Racial prejudices are so complex; they have many layers and implications.
I grew up in the American South, so I had an idea of what I thought racism was. Where I lived as a child there was only white people and black people; there wasn’t any other kind of ethnicity, so I thought that these two groups were the only ones with racial tensions, and that it was all a direct result of the slave trade, years and years ago.
All I knew beyond that was that it was apparent that ill feelings persisted on both sides. I was just a child and I have always been tender hearted. I felt it was wrong and I felt afraid.
As I began traveling and having new experiences, I was a little surprised to find racism exists between probably every people group on the planet.
Maybe I was naive, but I thought racism was a black and white problem. I knew about predjudice agains Jews during WWII but I thought that was over and done with.
Then I learned more.
Guatemalans didn’t like Mayan Indians. Lao don’t trust Vietnamese. Cambodians don’t like Thais. My year in China was perhaps the most glaring; it seemed like the most xenophobic place on earth!
I have experienced racial prejudice in positive and negative ways. I have been told by probably half a dozen people of different ethnicities that I am more like THEM than I am like a white American. This is meant as a compliment, but it implies that “you all” are a certain way and “we” are different.
I have also been charged higher prices just because of the way I look. Because I have white skin, I must be rich (if only it were that easy).
It bothered me a lot at first, because in America we are taught to have a very strong since of JUSTICE; it isn’t technically acceptable to deny someone anything on the basis of their appearance, age, or race.
In Thailand I notice classified ads from business looking to hire, “female, less than 25 years of age, Thai national only, pleasant appearance” for a receptionist job.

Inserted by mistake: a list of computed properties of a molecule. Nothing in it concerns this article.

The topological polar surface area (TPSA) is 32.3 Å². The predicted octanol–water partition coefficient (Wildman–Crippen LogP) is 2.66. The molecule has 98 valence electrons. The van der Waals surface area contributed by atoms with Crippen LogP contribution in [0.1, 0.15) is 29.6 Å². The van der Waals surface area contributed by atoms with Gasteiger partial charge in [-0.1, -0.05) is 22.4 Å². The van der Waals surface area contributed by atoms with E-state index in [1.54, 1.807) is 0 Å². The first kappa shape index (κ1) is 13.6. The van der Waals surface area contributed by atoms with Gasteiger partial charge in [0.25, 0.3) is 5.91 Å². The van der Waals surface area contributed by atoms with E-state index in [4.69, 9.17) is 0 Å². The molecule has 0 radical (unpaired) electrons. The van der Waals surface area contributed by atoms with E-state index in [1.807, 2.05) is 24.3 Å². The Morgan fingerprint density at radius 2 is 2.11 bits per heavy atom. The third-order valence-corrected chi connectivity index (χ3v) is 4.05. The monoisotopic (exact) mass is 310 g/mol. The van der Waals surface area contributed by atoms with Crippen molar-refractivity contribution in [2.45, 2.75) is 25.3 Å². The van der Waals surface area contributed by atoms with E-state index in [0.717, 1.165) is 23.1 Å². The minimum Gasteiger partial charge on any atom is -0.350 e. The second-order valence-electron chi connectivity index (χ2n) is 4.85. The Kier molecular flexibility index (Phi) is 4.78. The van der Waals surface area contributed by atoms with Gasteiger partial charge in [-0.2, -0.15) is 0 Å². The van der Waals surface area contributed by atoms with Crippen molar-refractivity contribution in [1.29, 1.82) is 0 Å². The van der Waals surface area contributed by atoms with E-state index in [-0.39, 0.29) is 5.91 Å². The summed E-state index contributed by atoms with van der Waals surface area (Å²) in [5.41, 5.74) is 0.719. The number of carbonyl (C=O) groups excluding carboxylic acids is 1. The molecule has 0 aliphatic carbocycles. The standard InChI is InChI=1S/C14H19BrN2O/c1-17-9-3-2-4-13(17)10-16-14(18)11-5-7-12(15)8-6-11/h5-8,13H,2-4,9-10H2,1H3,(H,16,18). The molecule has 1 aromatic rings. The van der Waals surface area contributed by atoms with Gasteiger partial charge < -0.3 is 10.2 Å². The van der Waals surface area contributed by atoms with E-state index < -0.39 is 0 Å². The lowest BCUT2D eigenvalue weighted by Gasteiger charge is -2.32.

If you think about it, it makes perfect sense to want to hire someone with these “qualifications” for a receptionist job, but in America it is illegal to make physical appearance a criteria.
Because of this, in America, a lot of things are unspoken, inferred.
I think a lot of aspects of race don’t get explored enough, so they become taboo. I think it makes things worse for racial relations.
In Asia, I get comments all of the time about my appearance. My white skin, my “big nose” (a favorite observation about someone with European features). It also isn’t taboo to pronounce someone to be “fat” or “thin”.
I’m still not comfortable pointing out that someone is “dark” or “light”, like some people in Asia do, but I’m okay with others talking about me in that way now.
I feel like once it is said, everyone is satisfied and we can move on to more interesting topics.
I see value in not ignoring racial differences, but bringing them into the light so that we can acknowledge and accept that they are there.
Even young children notice and point out physical differences; isn’t it better to say, “Yes, she does have brown skin. Isn’t it beautiful?” Instead of , “Shhh! Don’t say that!”
This post started out as a product review, but I definitely have chased a rabbit trail!
My original idea was to express that these are the things that have impacted the way that I view racial relations.
I know they are there, and I have always hoped to adopt internationally.
I have heard of couples shying away from adopting a child of a certain race because they worried that it would “cause problems” with extended family or within their community.
I can imagine what they might be thinking, but I can’t imagine turning down a child in need of a family. Any child.
I hope I never let ideas about race (mine or anyone else’s) get in the way of me choosing what is right and good.
Stay tuned for a giveaway from OriginOne.